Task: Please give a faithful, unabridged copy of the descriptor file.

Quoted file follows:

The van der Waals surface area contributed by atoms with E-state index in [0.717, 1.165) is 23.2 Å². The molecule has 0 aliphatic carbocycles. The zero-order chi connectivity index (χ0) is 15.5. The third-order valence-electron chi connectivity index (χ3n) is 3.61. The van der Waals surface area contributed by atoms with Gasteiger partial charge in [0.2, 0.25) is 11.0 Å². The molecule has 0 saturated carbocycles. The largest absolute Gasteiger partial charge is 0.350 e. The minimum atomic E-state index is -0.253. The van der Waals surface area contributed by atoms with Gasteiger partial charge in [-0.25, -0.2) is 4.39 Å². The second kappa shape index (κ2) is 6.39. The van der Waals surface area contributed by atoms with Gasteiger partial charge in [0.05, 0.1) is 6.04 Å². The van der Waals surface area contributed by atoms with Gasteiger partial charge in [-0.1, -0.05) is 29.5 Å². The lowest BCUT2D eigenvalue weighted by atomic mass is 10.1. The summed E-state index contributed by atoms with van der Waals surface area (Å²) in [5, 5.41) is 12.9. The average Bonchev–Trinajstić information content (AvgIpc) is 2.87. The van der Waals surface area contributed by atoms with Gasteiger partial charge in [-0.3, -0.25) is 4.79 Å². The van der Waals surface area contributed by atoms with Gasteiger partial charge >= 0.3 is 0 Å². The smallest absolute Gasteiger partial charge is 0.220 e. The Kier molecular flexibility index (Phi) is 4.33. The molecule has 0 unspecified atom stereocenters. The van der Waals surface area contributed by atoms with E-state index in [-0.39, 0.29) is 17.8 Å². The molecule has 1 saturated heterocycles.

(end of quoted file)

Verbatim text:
The van der Waals surface area contributed by atoms with E-state index in [0.717, 1.165) is 23.2 Å². The molecule has 0 aliphatic carbocycles. The zero-order chi connectivity index (χ0) is 15.5. The third-order valence-electron chi connectivity index (χ3n) is 3.61. The van der Waals surface area contributed by atoms with Gasteiger partial charge in [0.2, 0.25) is 11.0 Å². The molecule has 0 saturated carbocycles. The largest absolute Gasteiger partial charge is 0.350 e. The minimum atomic E-state index is -0.253. The van der Waals surface area contributed by atoms with Gasteiger partial charge in [-0.25, -0.2) is 4.39 Å². The second kappa shape index (κ2) is 6.39. The van der Waals surface area contributed by atoms with Gasteiger partial charge in [0.05, 0.1) is 6.04 Å². The van der Waals surface area contributed by atoms with Gasteiger partial charge in [-0.1, -0.05) is 29.5 Å². The lowest BCUT2D eigenvalue weighted by atomic mass is 10.1. The summed E-state index contributed by atoms with van der Waals surface area (Å²) in [5, 5.41) is 12.9. The average Bonchev–Trinajstić information content (AvgIpc) is 2.87. The van der Waals surface area contributed by atoms with Gasteiger partial charge in [-0.3, -0.25) is 4.79 Å². The van der Waals surface area contributed by atoms with Gasteiger partial charge >= 0.3 is 0 Å². The smallest absolute Gasteiger partial charge is 0.220 e. The Kier molecular flexibility index (Phi) is 4.33. The molecule has 0 unspecified atom stereocenters. The van der Waals surface area contributed by atoms with E-state index in [-0.39, 0.29) is 17.8 Å². The molecule has 1 saturated heterocycles.